Just the Tip of the Iceberg
State's Attorney Launches Probe Of Enfield Mayor
Land deal, retailer discount may be at crux
By Laura Schreier
Hartford Business Journal Staff Writer
The Chief State’s Attorney’s office has quietly launched an investigation of Enfield Mayor Patrick Tallarita, the Hartford Business Journal has learned.
Rumors of political corruption and conspiracy have been quietly buzzing around Enfield for months — years, some residents say — but now the state prosecutor has launched an investigation, putting its weight behind what some have dismissed as town gossip.
The investigation appears to be in its infancy. Janice Kmetz is a police inspector assigned to the Public Integrity and Political Corruption Bureau at the Office of the Chief State’s Attorney. She opened an investigation of Tallarita in early March.
A spokesman for the prosecutor’s office refused to confirm or deny that a probe of Tallarita is underway, but the Hartford Business Journal has obtained e-mails from Kmetz to various people who are part of the investigation. While the e-mails show Kmetz is doing an inquiry and reaching out to possible sources, they didn’t spell out which of the mayor’s actions are under scrutiny.
But two allegations have drawn the most local attention: One involving a group of religious sisters who had to fight a legal battle with town officials, another involving special discounts for town officials from a retailer who benefited from council actions.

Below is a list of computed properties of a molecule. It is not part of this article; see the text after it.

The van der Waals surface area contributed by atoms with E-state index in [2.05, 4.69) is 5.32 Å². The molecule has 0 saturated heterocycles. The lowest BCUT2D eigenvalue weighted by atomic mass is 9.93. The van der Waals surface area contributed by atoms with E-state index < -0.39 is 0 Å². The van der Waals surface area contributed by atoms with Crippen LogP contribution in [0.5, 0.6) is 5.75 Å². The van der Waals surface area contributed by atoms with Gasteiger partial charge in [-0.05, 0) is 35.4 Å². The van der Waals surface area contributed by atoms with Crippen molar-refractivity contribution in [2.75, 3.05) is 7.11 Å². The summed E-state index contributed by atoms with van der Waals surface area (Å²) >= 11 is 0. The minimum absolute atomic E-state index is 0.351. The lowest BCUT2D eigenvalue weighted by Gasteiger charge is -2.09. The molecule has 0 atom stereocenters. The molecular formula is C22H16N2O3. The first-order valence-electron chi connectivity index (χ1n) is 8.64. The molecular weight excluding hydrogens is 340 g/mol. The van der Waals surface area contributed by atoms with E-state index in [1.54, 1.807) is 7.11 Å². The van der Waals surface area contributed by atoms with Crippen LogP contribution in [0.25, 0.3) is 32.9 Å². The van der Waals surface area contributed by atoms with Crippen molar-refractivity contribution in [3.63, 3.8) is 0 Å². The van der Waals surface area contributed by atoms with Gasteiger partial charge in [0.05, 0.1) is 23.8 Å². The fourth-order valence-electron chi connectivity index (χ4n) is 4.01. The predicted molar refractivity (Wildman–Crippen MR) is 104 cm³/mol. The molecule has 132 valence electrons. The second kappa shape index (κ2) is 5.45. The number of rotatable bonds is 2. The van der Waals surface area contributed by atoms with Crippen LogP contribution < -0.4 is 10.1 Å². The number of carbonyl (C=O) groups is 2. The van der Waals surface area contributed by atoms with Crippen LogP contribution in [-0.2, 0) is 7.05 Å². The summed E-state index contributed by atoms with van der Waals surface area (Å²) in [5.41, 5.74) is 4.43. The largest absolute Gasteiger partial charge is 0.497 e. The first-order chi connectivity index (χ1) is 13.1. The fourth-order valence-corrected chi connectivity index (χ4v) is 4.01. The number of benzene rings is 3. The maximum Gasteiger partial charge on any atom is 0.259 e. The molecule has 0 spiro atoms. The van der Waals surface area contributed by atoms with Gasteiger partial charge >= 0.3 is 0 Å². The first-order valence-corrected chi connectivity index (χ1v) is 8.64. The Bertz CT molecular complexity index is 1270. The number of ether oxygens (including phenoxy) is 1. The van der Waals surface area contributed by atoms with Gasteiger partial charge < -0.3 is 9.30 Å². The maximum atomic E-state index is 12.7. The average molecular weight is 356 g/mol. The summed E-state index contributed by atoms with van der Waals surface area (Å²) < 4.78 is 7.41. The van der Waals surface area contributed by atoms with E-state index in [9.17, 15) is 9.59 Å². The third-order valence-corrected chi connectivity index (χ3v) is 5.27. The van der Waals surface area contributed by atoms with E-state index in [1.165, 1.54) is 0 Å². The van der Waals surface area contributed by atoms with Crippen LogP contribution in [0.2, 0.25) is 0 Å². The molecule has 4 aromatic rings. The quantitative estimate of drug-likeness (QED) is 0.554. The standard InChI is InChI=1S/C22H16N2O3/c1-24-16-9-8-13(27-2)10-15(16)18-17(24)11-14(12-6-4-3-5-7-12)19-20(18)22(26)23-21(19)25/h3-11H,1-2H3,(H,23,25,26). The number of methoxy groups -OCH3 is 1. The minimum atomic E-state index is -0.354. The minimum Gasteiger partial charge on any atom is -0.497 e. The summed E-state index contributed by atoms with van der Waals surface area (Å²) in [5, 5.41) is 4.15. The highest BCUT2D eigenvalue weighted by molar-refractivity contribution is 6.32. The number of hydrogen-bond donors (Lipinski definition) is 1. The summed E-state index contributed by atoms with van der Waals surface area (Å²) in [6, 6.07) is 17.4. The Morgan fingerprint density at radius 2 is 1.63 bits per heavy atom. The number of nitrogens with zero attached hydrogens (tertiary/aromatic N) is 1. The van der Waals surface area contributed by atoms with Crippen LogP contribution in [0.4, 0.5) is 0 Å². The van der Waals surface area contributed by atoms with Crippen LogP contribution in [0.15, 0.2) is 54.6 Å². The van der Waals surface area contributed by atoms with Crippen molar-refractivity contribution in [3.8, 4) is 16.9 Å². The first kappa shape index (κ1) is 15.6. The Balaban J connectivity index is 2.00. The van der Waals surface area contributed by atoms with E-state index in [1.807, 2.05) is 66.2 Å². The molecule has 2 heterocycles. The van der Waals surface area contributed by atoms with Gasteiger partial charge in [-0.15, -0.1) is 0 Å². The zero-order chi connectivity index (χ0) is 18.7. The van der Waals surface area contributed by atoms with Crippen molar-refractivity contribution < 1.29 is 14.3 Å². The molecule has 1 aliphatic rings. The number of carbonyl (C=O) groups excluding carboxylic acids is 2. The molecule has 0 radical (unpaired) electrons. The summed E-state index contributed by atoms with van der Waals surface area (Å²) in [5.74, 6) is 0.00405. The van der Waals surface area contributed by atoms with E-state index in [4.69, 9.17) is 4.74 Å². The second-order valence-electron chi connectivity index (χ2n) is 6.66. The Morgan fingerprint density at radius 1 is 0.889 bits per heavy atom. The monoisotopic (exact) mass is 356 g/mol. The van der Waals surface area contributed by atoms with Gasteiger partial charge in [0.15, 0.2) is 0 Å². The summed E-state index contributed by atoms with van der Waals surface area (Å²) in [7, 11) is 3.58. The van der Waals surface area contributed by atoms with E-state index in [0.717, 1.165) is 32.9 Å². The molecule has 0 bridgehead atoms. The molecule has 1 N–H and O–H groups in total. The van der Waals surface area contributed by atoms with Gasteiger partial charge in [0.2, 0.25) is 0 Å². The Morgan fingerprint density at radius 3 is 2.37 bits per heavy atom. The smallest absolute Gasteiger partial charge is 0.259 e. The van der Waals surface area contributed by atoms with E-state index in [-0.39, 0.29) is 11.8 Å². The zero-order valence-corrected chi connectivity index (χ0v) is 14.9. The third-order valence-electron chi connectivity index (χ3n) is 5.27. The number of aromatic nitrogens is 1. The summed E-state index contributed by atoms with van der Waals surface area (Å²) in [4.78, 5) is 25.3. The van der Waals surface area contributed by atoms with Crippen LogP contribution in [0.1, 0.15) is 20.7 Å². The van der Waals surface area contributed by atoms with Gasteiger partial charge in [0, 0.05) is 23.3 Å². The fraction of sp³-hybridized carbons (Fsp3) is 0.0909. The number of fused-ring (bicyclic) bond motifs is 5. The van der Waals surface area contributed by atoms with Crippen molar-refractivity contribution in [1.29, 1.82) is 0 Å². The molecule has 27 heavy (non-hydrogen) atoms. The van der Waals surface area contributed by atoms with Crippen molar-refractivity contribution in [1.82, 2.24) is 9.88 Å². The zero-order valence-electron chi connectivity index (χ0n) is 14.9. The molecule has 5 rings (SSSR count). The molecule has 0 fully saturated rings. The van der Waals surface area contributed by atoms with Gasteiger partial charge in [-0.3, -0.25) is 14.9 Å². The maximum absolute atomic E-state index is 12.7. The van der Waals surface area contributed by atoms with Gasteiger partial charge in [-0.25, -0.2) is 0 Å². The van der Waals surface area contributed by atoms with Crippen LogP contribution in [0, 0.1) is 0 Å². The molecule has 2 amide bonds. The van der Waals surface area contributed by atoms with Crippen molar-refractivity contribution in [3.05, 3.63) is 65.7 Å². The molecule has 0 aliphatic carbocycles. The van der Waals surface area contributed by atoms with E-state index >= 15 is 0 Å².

One allegation concerns a “discount” offered to town officials from locally-based Bernie’s appliance stores after the business got a tax abatement.
Andy Thibault is a private investigator and respected journalist and blogger who got interested in the Tallarita case last year. His partner, James Brewer, went to the Bernie’s Enfield store a few months ago to investigate the claim of a special discount list for town employees.
Bernie’s president and owner Milton Rosenberg — son of the founder –— declined to return phone calls for this article. But Thibault’s Cool Justice blog asserts he acknowledged the store has “private sales” for town employees.
“I just can’t keep track of all these sales, but we have them,” the blog quotes Rosenberg. “We [also] do some for the fire department maybe.”
When Brewer visited the Enfield Bernie’s late last year and asked about private sales for town employees, a sales associate said, “Sure, you want me to put you on the list?” Thibault said.
Tallarita called the accusation of Bernie’s discounts “baseless.”
Mary Ann Turner, chairwoman of the Republican council, asserted the alleged illegal discount was common knowledge. Turner and her fellow Republicans had tried unsuccessfully to retrieve receipts from Bernie’s to show that Mayor Tallarita and other town officials had gotten discounts from the store.
“We know it’s there and we know it’s true. But without the receipts, you can’t prove anything.”
Turner was glad to hear of the state’s investigation: “The sooner the better.”
Another area under investigation may be a contentious land deal involving a group of nuns and the mayor’s wife.